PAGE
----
Zimbabwe is investing in improving the nation’s airports and air traffic management structure to meet a growing demand for tourism and business traffic.
Chief executive of the country’s civil aviation authority, David Chawota, says a tender process for the air traffic management upgrades is under way and implementation would begin in early 2014. He adds work is already under way for the redevelopment of Victoria Falls International airport.
“Victoria Falls is one of the world’s great tourism spots but there have been few direct long-haul flights. We are now building a 4km runway that will enable airlines to operate direct to Victoria Falls and from there to other key tourism destinations,” Chawota says.
The plans for Victoria Falls include a new terminal building which will extend the airport’s capacity to two million passengers per year – quadrupling its current capacity.
“Tourism is our number-one business,” Chawota says. “We work closely with our neighbours Zambia, Mozambique and Botswana and other members of the Southern African Development Community [SADC]. We have access to places like the Kruger. We recognise that we are one market and so have direct links to other destinations such as Angola, Namibia and Cape Town.”
Zimbabwe’s second-biggest industry is mining and it has seen growth in trade with China and other Far Eastern countries, which now access Harare, Zimbabwe’s capital, through Emirates' direct routes from Dubai. Other airlines serve Harare through Johannesburg but Chawota says airlines are now resurrecting direct flights to the capital.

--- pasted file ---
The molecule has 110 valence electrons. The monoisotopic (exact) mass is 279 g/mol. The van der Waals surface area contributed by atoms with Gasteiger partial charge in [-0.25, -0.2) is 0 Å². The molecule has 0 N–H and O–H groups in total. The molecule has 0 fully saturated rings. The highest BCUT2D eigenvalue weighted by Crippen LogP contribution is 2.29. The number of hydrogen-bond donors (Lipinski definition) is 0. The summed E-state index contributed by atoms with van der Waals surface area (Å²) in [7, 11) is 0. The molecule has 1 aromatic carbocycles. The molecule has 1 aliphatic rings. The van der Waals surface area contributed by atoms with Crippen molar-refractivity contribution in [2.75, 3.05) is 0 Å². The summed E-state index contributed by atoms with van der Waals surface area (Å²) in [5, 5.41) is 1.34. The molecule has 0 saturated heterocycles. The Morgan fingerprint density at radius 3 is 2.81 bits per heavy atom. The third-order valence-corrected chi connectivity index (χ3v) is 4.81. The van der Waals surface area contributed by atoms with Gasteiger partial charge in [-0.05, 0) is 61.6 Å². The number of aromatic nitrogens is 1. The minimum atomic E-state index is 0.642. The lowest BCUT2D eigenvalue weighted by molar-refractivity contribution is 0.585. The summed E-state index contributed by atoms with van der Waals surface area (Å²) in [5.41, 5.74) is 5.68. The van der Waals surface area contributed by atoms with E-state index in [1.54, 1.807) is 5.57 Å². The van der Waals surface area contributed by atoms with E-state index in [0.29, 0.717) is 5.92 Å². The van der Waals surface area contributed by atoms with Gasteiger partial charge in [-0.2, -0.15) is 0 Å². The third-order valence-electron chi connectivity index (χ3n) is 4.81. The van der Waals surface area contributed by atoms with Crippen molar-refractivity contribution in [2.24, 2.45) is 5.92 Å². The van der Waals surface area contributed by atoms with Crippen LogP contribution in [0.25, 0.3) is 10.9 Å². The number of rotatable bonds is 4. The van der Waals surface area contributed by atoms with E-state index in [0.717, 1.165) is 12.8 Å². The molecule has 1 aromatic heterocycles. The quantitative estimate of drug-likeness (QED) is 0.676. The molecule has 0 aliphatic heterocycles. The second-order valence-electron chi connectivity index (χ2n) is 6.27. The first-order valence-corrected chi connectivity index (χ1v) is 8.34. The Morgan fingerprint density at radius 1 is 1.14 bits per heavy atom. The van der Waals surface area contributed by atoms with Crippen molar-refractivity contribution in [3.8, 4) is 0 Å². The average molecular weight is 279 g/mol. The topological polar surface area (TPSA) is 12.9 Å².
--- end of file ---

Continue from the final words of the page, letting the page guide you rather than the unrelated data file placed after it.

“Harare has capacity for 2.5 million passengers but currently we serve just over a million. We are doubling the number or air bridges and are prepared for the future,” he said.
One major boost for business at Harare will be through the country’s national carrier Air Zimbabwe, whose long-standing chief executive Innocent Mavhunga is working with the government to resurrect the ailing flag carrier.
Although Zimbabwe's GDP per capita remains the second lowest in the world, the decision to abandon its local currency in 2009 brought a welcome end to hyperinflation. Economic growth has averaged 7.5% since dollarisation, and amid slow but steady progress the government is focusing again on its transport strategy.
Air Zimbabwe resumed domestic services in April of this year, restoring links from capital city Harare to Victoria Falls and Bulawayo, Zimbabwe’s second city.
"We are slowly reclaiming our routes, both in the region and internationally," Mavhunga says, noting that Johannesburg flights are also under way. "We hope to restore normal operations over the next six to 12 months," he adds.